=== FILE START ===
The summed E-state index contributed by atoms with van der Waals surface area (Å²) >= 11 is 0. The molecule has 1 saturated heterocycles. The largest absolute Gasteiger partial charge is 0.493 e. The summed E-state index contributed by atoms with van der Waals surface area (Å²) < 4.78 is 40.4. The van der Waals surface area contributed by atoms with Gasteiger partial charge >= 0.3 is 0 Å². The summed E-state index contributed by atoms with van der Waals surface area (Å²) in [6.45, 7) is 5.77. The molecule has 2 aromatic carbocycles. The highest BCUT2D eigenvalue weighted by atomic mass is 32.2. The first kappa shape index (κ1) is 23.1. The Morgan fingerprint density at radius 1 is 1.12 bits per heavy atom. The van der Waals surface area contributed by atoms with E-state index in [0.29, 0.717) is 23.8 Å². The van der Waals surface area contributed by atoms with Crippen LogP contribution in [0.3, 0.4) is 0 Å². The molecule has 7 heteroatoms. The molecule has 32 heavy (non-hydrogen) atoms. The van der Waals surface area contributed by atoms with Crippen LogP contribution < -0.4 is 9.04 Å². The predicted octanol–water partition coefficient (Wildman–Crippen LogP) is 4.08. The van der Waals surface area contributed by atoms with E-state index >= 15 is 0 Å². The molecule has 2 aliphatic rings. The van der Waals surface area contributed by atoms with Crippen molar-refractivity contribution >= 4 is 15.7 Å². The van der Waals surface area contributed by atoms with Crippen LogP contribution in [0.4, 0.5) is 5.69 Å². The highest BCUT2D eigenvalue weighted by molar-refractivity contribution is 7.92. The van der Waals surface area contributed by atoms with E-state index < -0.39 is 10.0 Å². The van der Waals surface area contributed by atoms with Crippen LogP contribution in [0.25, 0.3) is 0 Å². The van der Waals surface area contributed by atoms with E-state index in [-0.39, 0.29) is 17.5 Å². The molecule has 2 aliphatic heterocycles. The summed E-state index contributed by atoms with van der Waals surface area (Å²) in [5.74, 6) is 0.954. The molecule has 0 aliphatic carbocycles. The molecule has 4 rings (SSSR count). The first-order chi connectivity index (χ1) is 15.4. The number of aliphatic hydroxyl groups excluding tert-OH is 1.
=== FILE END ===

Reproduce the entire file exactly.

The summed E-state index contributed by atoms with van der Waals surface area (Å²) >= 11 is 0. The molecule has 1 saturated heterocycles. The largest absolute Gasteiger partial charge is 0.493 e. The summed E-state index contributed by atoms with van der Waals surface area (Å²) < 4.78 is 40.4. The van der Waals surface area contributed by atoms with Gasteiger partial charge >= 0.3 is 0 Å². The summed E-state index contributed by atoms with van der Waals surface area (Å²) in [6.45, 7) is 5.77. The molecule has 2 aromatic carbocycles. The highest BCUT2D eigenvalue weighted by atomic mass is 32.2. The first kappa shape index (κ1) is 23.1. The Morgan fingerprint density at radius 1 is 1.12 bits per heavy atom. The van der Waals surface area contributed by atoms with E-state index in [0.29, 0.717) is 23.8 Å². The van der Waals surface area contributed by atoms with Crippen LogP contribution in [0.3, 0.4) is 0 Å². The molecule has 7 heteroatoms. The molecule has 32 heavy (non-hydrogen) atoms. The van der Waals surface area contributed by atoms with Crippen LogP contribution < -0.4 is 9.04 Å². The predicted octanol–water partition coefficient (Wildman–Crippen LogP) is 4.08. The van der Waals surface area contributed by atoms with E-state index >= 15 is 0 Å². The molecule has 2 aliphatic rings. The van der Waals surface area contributed by atoms with Crippen molar-refractivity contribution >= 4 is 15.7 Å². The van der Waals surface area contributed by atoms with Crippen LogP contribution in [0.4, 0.5) is 5.69 Å². The highest BCUT2D eigenvalue weighted by molar-refractivity contribution is 7.92. The van der Waals surface area contributed by atoms with E-state index < -0.39 is 10.0 Å². The van der Waals surface area contributed by atoms with Crippen LogP contribution in [0.25, 0.3) is 0 Å². The van der Waals surface area contributed by atoms with E-state index in [-0.39, 0.29) is 17.5 Å². The molecule has 2 aliphatic heterocycles. The summed E-state index contributed by atoms with van der Waals surface area (Å²) in [5.74, 6) is 0.954. The molecule has 0 aliphatic carbocycles. The molecule has 4 rings (SSSR count). The first-order chi connectivity index (χ1) is 15.4. The number of aliphatic hydroxyl groups excluding tert-OH is 1.